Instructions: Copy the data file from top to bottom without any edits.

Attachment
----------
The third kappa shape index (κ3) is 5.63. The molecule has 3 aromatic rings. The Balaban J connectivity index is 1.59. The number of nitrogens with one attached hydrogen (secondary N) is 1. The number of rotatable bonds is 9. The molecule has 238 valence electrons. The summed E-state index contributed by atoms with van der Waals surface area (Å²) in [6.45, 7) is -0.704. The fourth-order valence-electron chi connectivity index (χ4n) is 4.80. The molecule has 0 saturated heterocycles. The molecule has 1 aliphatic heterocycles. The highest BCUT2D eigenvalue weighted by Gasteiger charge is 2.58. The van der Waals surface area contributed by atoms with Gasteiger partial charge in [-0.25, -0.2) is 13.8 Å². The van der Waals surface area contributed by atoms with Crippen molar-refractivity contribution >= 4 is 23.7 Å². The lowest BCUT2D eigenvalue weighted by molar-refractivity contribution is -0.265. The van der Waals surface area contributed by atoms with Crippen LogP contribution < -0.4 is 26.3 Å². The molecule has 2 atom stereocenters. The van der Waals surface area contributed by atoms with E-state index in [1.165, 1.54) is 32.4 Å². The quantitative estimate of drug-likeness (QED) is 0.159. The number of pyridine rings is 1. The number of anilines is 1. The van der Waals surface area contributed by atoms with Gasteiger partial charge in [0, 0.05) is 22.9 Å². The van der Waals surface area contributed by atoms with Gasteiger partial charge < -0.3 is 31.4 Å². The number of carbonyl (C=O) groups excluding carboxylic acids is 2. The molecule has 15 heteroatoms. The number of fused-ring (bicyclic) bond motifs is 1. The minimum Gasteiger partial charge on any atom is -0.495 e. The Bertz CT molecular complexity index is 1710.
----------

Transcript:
The third kappa shape index (κ3) is 5.63. The molecule has 3 aromatic rings. The Balaban J connectivity index is 1.59. The number of nitrogens with one attached hydrogen (secondary N) is 1. The number of rotatable bonds is 9. The molecule has 238 valence electrons. The summed E-state index contributed by atoms with van der Waals surface area (Å²) in [6.45, 7) is -0.704. The fourth-order valence-electron chi connectivity index (χ4n) is 4.80. The molecule has 0 saturated heterocycles. The molecule has 1 aliphatic heterocycles. The highest BCUT2D eigenvalue weighted by Gasteiger charge is 2.58. The van der Waals surface area contributed by atoms with Gasteiger partial charge in [-0.25, -0.2) is 13.8 Å². The van der Waals surface area contributed by atoms with Crippen molar-refractivity contribution >= 4 is 23.7 Å². The lowest BCUT2D eigenvalue weighted by molar-refractivity contribution is -0.265. The van der Waals surface area contributed by atoms with Crippen LogP contribution < -0.4 is 26.3 Å². The molecule has 2 atom stereocenters. The van der Waals surface area contributed by atoms with E-state index in [1.165, 1.54) is 32.4 Å². The quantitative estimate of drug-likeness (QED) is 0.159. The number of pyridine rings is 1. The number of anilines is 1. The van der Waals surface area contributed by atoms with Gasteiger partial charge in [0, 0.05) is 22.9 Å². The van der Waals surface area contributed by atoms with Gasteiger partial charge < -0.3 is 31.4 Å². The number of carbonyl (C=O) groups excluding carboxylic acids is 2. The molecule has 15 heteroatoms. The number of fused-ring (bicyclic) bond motifs is 1. The minimum Gasteiger partial charge on any atom is -0.495 e. The Bertz CT molecular complexity index is 1710.